Bach's 'easy' pieces teach a hard lesson about music, not piano playing

January 14, 1996|By GLENN MCNATT

A WHILE BACK, one of the New York critics wrote a charming account of his continuing efforts to play Bach's famous keyboard masterpiece, "The Goldberg Variations." I empathized with his struggle, because for years I had been trying, with much less success, to acquaint my fingers with Bach's "Two- and Three-Part Inventions," 30 unprepossessing little studies the master wrote for the musical education of his eldest son.

"The Goldberg Variations" are virtuoso keyboard music, comparable in difficulty to the amazing prestidigitation of Scarlatti's harpsichord sonatas or Bach's own brilliant toccatas and fugues for organ. Glenn Gould, the eccentric Canadian pianist, launched a meteoric career with his 1955 recording of "The Goldberg Variations," while Vladimir Horowitz dazzled generations of concert-goers with his magical performances of Scarlatti.

But no one plays the humble "Two- and Three-Part Inventions" at Carnegie Hall. They are not considered concert pieces. Indeed, these deceptively simple-looking miniatures once were given routinely to student pianists, along with their scales and finger exercises. Because Bach wrote them for his own children's instruction, it was assumed they were basically children's pieces -- notwithstanding the fact that Bach's eldest son, Wilhelm Friederich, just happened to be a child prodigy and keyboard virtuoso.

So a couple of years ago, a musically inclined friend could in all innocence explain to a piano instructor that she just wanted to take a few lessons so she could "master some easy pieces, like the 'Two- and Three-Part Inventions.' " To which the teacher responded, deadpan: "Is that all?"

Anyway, after a long hiatus from the keyboard, I picked up the "Two- and Three-Part Inventions" about 15 years ago, thinking I would fool with them a little just to get my fingers going again. The first one I tried was the Eighth Invention in F major. You've surely heard it somewhere, because practically every piano student and his or her family has been compelled to suffer dutifully through its well-worn pages at one time or another.

I studied the score, worked out the fingerings and checked my counting against a metronome. All seemed to be in order. But when at last I played my efforts back through the portable cassette recorder I was using to gauge my progress, the results were anything but musical. Clattering keys, erratic rhythms and wrong notes abounded. It was truly a humbling experience.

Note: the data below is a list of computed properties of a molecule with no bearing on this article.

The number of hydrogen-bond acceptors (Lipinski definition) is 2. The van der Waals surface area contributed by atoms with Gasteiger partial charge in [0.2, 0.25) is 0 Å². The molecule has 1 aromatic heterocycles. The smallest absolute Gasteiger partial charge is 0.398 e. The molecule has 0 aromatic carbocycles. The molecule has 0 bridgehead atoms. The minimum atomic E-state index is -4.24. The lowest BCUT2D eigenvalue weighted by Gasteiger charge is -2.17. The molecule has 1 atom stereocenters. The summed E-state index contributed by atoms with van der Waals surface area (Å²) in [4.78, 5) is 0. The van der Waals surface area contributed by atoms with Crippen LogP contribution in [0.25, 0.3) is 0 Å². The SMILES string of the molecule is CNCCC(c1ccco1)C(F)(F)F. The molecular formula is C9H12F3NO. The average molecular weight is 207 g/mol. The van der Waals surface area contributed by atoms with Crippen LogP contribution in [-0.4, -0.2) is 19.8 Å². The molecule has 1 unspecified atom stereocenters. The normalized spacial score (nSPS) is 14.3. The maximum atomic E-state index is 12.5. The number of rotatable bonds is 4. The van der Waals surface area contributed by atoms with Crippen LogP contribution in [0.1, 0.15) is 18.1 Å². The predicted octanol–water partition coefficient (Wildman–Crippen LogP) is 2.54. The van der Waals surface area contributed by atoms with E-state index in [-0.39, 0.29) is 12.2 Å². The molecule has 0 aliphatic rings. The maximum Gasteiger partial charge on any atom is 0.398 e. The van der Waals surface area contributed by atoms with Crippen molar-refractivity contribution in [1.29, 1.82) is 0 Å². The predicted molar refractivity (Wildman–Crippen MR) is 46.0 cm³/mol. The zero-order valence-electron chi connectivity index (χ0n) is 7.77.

Over the years I have been humbled over and over by these "easy" pieces from the master's pen. On paper they look so uncomplicated; under the fingers they feel so eager to please. But what eye and hand seemingly comprehend so effortlessly, the ear finds intolerable, unless all the player's resources of imagination, concentration and discipline are brought to bear. The notes are, by and large, unproblematic. Finding the music in those notes, though, requires true dedication.

As a musical amateur I am under no compulsion to achieve the kind of note-perfect performances expected of concert artists or conservatory students. I play lots of music for the sheer fun of it: Scott Joplin rags, Chopin waltzes, hymn tunes from the church songbook. Some days I pretend I'm Artur Rubinstein; other days I make like Fats Waller. I've gradually learned to read music at sight, without looking at the keys, and I can pick out lots of tunes by ear, filling in the harmonies by trial and error.

I've learned, though, that the cavalier approach to Bach just doesn't work. His music has too much to teach. It can express amazing vitality, but never frivolity; sentiment but never sentimentality; serenity but never smugness. The "Two- and Three-Part Inventions," I eventually came to realize, were never really intended to teach which fingers went where on the keyboard. Rather, they are an extended lesson in musical taste and musical insight, a study guide for the making of musicians rather than the training of piano players.

And so it is that each of these utterly unpretentious little exercises reveals itself as a portal to a higher calling, an invitation to a realm both noble and profound. They say to hand and eye and ear: "There is an art I bear to you across the centuries that has never been surpassed; and it is yours for the asking."

I'll probably never learn the entire "Goldberg Variations," but that's no matter. The "Two- and Three-Part Inventions," which years ago I thought of as child's play, now seem as poignant an expression of adult travails as any of the master's larger works. The more I study them, the clearer it becomes that Bach's greatness lies entirely in the spiritual content of the music he wrote, no matter how "simple" or "easy" it may appear. They have grown up with me, or perhaps I have grown up to them. The inventions, I think, will keep me occupied happily for many years more.

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